It will take more than demonstrators and Sen. Ted Cruz’s choice of Carly Fiorina as his running mate to stop Donald Trump in California. As of early Friday morning, an average of California polls maintained by Real Clear Politics show Trump with 45.7 percent of Republicans planning to vote in the June 7 California presidential primary. Cruz is in second place with 28.3 percent. Gov. John Kasich is last with 18 percent.
Anti-Trump demonstrators broke a windshield of a police patrol car Thursday night in Costa Mesa, where Trump was campaigning, halted traffic and caused general disorder in the streets. Rightly or wrongly, violent demonstrations solidify support for those who are the targets of violent demonstrations.
Fiorina simply does not have the pull to close the huge gap between Cruz and Trump. Fiorina was defeated by about 10 percentage points when she tried to unseat U.S. Sen. Barbara Boxer. Her record as the chief executive officer of Hewlett-Packard was one factor that defeated her in the election. Earlier this year, she lost by landslides in every primary she entered during her brief stint as a presidential candidate. She moved out of California several years ago, and has no political organization in California to speak of.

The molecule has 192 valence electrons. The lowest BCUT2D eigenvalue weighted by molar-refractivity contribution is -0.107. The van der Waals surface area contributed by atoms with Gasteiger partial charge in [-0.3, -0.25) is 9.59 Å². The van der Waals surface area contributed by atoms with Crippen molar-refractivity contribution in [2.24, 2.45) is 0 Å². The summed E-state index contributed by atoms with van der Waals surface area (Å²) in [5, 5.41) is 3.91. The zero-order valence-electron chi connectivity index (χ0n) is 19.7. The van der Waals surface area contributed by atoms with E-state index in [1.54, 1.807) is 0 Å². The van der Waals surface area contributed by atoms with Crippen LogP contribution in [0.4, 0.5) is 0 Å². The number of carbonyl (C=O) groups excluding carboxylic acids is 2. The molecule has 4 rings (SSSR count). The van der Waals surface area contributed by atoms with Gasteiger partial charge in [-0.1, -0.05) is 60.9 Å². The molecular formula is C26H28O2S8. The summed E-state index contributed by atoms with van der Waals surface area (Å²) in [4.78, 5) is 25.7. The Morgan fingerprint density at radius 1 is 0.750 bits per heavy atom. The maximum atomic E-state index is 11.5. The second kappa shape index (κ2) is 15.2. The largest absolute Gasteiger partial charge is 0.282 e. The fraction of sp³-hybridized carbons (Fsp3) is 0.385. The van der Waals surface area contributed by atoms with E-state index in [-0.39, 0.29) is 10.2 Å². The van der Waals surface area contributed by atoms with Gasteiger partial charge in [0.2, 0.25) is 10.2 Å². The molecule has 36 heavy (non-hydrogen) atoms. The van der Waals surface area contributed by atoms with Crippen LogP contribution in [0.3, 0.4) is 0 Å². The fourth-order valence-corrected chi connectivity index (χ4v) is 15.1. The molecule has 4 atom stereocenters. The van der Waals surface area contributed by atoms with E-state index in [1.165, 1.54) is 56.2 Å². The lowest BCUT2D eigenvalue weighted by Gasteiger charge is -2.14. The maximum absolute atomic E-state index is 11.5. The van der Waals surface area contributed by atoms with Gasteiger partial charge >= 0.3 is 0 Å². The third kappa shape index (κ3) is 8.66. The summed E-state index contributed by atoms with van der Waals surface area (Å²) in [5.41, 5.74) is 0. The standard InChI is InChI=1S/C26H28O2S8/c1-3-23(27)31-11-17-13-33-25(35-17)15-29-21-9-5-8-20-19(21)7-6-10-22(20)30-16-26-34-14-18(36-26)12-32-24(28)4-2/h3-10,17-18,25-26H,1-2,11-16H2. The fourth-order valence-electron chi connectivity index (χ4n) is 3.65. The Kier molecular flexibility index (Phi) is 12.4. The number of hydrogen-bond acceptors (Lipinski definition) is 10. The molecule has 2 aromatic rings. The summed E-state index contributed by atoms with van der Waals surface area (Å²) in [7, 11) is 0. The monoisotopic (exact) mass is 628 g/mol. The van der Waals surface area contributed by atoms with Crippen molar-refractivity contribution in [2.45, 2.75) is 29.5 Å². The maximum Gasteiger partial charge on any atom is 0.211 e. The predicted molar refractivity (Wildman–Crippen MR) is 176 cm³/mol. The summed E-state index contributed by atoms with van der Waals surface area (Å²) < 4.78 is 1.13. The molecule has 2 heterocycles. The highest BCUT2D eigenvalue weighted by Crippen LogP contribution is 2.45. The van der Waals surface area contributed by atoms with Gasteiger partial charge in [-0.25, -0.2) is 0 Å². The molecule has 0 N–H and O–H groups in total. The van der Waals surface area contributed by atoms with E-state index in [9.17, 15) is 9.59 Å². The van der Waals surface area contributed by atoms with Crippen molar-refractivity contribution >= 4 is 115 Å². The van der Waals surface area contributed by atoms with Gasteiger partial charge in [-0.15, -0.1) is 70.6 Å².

Whatever feelings one may have about Trump, it is clear the methods being used against him are not within the United States’ democratic tradition. Cruz’s record in the U.S. Senate makes it clear that if he disagrees with the way things are going, he uses parliamentary procedures to shut down the government. His strategy is the same in his bid for the presidency. He is losing the race for the nomination, and is using party rules to try to shut down the GOP convention.
The right to assemble in a peaceful manner is a basic American principle. Shutting down traffic and attacking the police are not. Whatever the demonstrators represent, it is not democracy in action.